Nonprofit Garners National Interest by Efforts to Spark Diversity and Inclusion
ORLANDO, FL, December 04, 2019 /24-7PressRelease/ — The Nielsen Foundation, a private foundation funded by Nielsen, a global measurement and data analytics company, has awarded Tech Sassy Girlz (TSG) with funding to support its efforts to spark diversity and inclusion in technology fields. The Nielsen Foundation seeks to enhance use of data by the social sector to reduce discrimination, ease global hunger, promote effective education, and build strong leadership.
“We are thrilled that we have been awarded with a grant again from the Nielsen Foundation. Their financial support of $22,500 will go toward supporting Tech Sassy Girlz programs. The Foundation’s support of our organization helps to raise our profile and attracts more interest in our cause and the impact we’re making for future women in STEM,” says Laine Powell, Ed.D., Tech Sassy Girlz Founder and Executive Director.
Founded in 2012, TSG was created to cultivate young girls to aspire as innovators, makers, entrepreneurs and pioneers of the future. The organization works to empower middle and high school girls to pursue science, technology, engineering and mathematics (STEM) fields through college preparation, career readiness, and mentoring. To date, TSG has touched the lives of more than 800 middle and high school “girlz” and awarded more than $25,000 in STEM scholarships.
According to national research, in 2020, 1 million tech jobs will be available in the United States, but the vast majority of U.S. students will be unprepared to fill them. 51 percent of all STEM jobs are projected to be in computer science-related fields. The federal government alone needs an additional 10,000 IT and cybersecurity professionals, and the private sector need many more. STEM fields are at the core of the nation’s innovation.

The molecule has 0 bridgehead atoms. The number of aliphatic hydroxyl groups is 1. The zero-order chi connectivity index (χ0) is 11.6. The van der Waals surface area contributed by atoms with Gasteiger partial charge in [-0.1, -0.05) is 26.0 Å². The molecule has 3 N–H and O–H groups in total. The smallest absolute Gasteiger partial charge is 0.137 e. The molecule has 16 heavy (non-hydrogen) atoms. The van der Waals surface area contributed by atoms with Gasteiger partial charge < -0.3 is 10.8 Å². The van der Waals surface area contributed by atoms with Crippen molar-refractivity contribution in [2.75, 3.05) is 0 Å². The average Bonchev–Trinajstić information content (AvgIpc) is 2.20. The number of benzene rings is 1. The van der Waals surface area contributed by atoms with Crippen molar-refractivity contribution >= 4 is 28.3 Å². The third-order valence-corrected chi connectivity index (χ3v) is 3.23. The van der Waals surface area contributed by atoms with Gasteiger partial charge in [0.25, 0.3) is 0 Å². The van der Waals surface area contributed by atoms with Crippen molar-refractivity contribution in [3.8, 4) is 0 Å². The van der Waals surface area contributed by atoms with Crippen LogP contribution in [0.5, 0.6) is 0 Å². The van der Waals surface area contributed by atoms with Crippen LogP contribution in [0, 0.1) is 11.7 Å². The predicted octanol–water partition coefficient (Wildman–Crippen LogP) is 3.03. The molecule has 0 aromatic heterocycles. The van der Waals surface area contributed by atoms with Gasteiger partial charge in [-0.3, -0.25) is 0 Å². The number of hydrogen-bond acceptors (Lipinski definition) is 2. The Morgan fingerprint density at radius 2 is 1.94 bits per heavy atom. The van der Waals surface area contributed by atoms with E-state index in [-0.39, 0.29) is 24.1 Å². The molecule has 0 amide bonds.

In 2015, research showed that only 22 percent of students taking the Advanced Placement (AP) Computer Science exam were girls, and only 13 percent were African-American or Latino students. These statistics mirror the current makeup of some of America’s largest and more innovative tech firms, where women comprise less than one-third of their technical employees, and African-Americans less than three percent.
“Tech Sassy Girlz is a program that aligns with the Nielsen Foundation’s priorities, which include technology, education and diversity & inclusion. We are committed to making a global impact in these areas to enable the next generation of extraordinary and diverse leaders, and we’re thrilled to support Tech Sassy Girlz as part of this mission,” says Emily Epstein, President, Secretary & Executive Director– Governance, Nielsen Foundation.
Computer science can help foster computational thinking skills that are relevant to many disciplines and careers, such as breaking a large problem into smaller ones, recognizing how new problems relate to ones that have already been solved, setting aside details of a problem that are less important, and identifying and refining the steps needed to reach a solution. Programs like TSG that foster STEM by providing access to mentors and immersion are helping to inspire young girls and are changing the face of technology.
“Computer science and data science are not only important for the tech sector, but also for a growing number of industries, including transportation, healthcare, education, and financial services, that are using software to transform their products and services. In fact, more than two-thirds of all tech jobs are outside the tech sector,” says Powell. “It gives students opportunities to be producers and makers, not just consumers, in the digital economy, and to be active citizens in our technology-driven world,” she adds.
About Tech Sassy GIrlz:
With a mission to empower middle and high school-age girls to pursue future careers in science, technology, engineering and mathematics (STEM), Central Florida-based non-profit organization Tech Sassy Girlz is leading the way in inspiring the next generation of female STEM professionals. For more information, visit www.techsassygirlz.org.
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